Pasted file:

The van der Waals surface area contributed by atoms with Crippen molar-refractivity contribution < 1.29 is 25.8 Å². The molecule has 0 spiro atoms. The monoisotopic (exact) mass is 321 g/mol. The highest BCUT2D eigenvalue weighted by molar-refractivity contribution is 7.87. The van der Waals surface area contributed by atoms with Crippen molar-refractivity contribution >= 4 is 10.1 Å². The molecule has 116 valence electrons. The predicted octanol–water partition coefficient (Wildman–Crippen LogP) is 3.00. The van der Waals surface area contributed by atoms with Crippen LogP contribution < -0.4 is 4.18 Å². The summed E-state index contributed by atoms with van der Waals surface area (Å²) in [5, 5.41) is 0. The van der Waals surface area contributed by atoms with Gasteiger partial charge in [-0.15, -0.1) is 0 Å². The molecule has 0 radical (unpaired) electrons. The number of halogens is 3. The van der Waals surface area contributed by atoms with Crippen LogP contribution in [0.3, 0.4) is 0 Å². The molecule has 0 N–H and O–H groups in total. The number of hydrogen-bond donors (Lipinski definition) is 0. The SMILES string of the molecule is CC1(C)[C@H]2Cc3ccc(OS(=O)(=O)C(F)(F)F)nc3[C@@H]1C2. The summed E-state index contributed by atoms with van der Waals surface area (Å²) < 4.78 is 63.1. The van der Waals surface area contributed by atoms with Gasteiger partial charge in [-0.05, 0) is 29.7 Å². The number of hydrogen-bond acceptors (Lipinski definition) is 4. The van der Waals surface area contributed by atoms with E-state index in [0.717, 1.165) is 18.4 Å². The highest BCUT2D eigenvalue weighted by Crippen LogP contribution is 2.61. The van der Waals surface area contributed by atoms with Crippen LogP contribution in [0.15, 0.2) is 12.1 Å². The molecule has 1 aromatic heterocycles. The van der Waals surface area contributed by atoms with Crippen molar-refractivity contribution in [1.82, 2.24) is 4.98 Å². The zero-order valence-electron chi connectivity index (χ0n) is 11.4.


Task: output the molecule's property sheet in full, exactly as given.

The van der Waals surface area contributed by atoms with Crippen molar-refractivity contribution < 1.29 is 25.8 Å². The molecule has 0 spiro atoms. The monoisotopic (exact) mass is 321 g/mol. The highest BCUT2D eigenvalue weighted by molar-refractivity contribution is 7.87. The van der Waals surface area contributed by atoms with Crippen molar-refractivity contribution >= 4 is 10.1 Å². The molecule has 116 valence electrons. The predicted octanol–water partition coefficient (Wildman–Crippen LogP) is 3.00. The van der Waals surface area contributed by atoms with Crippen LogP contribution < -0.4 is 4.18 Å². The summed E-state index contributed by atoms with van der Waals surface area (Å²) in [5, 5.41) is 0. The van der Waals surface area contributed by atoms with Gasteiger partial charge in [-0.15, -0.1) is 0 Å². The molecule has 0 radical (unpaired) electrons. The number of halogens is 3. The van der Waals surface area contributed by atoms with Crippen LogP contribution in [0.3, 0.4) is 0 Å². The molecule has 0 N–H and O–H groups in total. The number of hydrogen-bond donors (Lipinski definition) is 0. The SMILES string of the molecule is CC1(C)[C@H]2Cc3ccc(OS(=O)(=O)C(F)(F)F)nc3[C@@H]1C2. The summed E-state index contributed by atoms with van der Waals surface area (Å²) < 4.78 is 63.1. The van der Waals surface area contributed by atoms with Gasteiger partial charge in [-0.05, 0) is 29.7 Å². The number of hydrogen-bond acceptors (Lipinski definition) is 4. The van der Waals surface area contributed by atoms with E-state index in [0.717, 1.165) is 18.4 Å². The highest BCUT2D eigenvalue weighted by Crippen LogP contribution is 2.61. The van der Waals surface area contributed by atoms with Crippen LogP contribution in [0.15, 0.2) is 12.1 Å². The molecule has 1 aromatic heterocycles. The van der Waals surface area contributed by atoms with Crippen molar-refractivity contribution in [1.82, 2.24) is 4.98 Å². The zero-order valence-electron chi connectivity index (χ0n) is 11.4.